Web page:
Olympics Got Your Sleep?

Sep 21, 2008 | Updated Nov 17, 2011

The Olympic coverage isn't helping millions of Americans get to bed on time. There's nothing more stimulating that watching Michael Phelps's dash to gold and carving his name in the history books. The "live" coverage we see at night took place half a day ago around the world in Beijing, but NBC delivers the goods like a suspenseful mystery. Coming up, in about 45 minutes, Michael Phelps goes for his 6th gold... But before that, we'll turn to women's gymnastics where the Chinese are determined to beat the Americans... Will they do it? Find out!

No wonder a few of us are lagging in the morning this week. The Olympics aside, though, sleep evades as many as 70 million Americans on a regular basis. As noted recently by Consumer Reports, almost one in five Americans take prescription or over-the-counter medicines at least once a week to help them sleep better. Despite recommendations to limit the use of sleeping pills, some people find themselves downing a pill every single night to get to sleep. Yikes.

Drugs to help people sleep do have their place, but I agree with the article posted by Consumer Reports that there are alternatives to medications that I would implore all sleepless souls to try. Some of my favorites:

Try a sound machine. They have been shown to work wonders on people
who can't get to sleep easily, and who would otherwise resort to taking
something. These machines emit soothing sounds like trickling
waterfalls, oceanic waves, and chirping birds.

Play mind games. Count backwards from 300 by 3's. This is a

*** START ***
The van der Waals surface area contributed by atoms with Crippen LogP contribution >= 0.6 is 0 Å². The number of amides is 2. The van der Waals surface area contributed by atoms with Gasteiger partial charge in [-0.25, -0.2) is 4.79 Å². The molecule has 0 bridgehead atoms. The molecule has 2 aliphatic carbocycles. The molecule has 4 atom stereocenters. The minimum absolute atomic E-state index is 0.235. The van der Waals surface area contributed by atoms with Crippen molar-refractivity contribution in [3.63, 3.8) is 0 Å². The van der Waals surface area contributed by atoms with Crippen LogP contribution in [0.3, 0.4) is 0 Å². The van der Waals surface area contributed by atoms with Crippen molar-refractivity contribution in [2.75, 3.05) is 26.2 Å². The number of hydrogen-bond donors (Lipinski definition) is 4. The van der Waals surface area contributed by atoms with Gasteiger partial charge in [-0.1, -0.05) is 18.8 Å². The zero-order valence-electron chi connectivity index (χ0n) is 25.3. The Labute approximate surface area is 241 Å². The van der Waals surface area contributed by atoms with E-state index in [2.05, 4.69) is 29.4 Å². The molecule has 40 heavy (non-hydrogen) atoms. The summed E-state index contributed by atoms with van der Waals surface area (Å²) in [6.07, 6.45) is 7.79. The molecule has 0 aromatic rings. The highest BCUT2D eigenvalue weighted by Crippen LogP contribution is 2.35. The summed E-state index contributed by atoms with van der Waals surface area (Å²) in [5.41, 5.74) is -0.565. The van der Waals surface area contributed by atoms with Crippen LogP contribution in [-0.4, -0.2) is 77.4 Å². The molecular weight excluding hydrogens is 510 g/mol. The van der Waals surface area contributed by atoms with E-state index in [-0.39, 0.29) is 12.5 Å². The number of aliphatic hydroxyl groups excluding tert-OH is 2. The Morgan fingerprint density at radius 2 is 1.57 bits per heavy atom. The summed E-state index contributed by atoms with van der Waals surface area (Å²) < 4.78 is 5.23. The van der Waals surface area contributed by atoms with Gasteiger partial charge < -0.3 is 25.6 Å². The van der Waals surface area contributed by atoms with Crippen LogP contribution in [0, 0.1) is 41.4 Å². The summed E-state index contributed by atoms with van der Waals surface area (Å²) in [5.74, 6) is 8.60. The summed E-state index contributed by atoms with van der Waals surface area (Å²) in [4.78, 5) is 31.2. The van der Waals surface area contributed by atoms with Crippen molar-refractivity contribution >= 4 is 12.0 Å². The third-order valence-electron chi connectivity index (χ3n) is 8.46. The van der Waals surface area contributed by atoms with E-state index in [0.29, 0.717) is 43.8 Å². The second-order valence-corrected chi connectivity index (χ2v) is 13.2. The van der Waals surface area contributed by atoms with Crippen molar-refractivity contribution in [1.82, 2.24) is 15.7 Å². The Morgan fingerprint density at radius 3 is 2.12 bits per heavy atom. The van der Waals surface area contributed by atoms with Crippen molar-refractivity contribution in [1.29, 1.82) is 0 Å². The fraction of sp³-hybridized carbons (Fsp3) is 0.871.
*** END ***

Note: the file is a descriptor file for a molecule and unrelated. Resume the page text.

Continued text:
difficult task, and will distract you from thinking about your other
things. If worries are bothering you, write them down and then lie back
and pretend they are bubbles floating up through your body, which then
vanish. Feel the troubles float away as your body slips into sleep.

Moderate exercise and stretching before bed. Although some argue
that exercise can stimulate the body and prevent sleep, exercise can
reduce anxiety in some people. So it might be a good idea to experiment
with a mild to moderate exercise routine before bed. An evening,
low-intensity yoga or meditation class is also an option.

Have a soak. Try a hot bath or shower with aromatherapy (smelly bath salts) and low lighting (no candles--fire hazards).

Rub the day's tensions away. Ask for a massage from your spouse or bed partner.

And of course, try not to sit on the edge of your couch watching the
Olympics coverage if it means cutting into deep sleep. Do what I know
many are doing: cheat. Go online to find out who wins, and use a DVR
machine to record the events you want to see when you've got the time
to do so. (Or you can download those recordings, too, at The highlights are the best part. No commercials. You know all those Olympians are sure to get their sleep. What not you?

This article is cross-posted at Dr. Breus's official blog, The Insomnia Blog.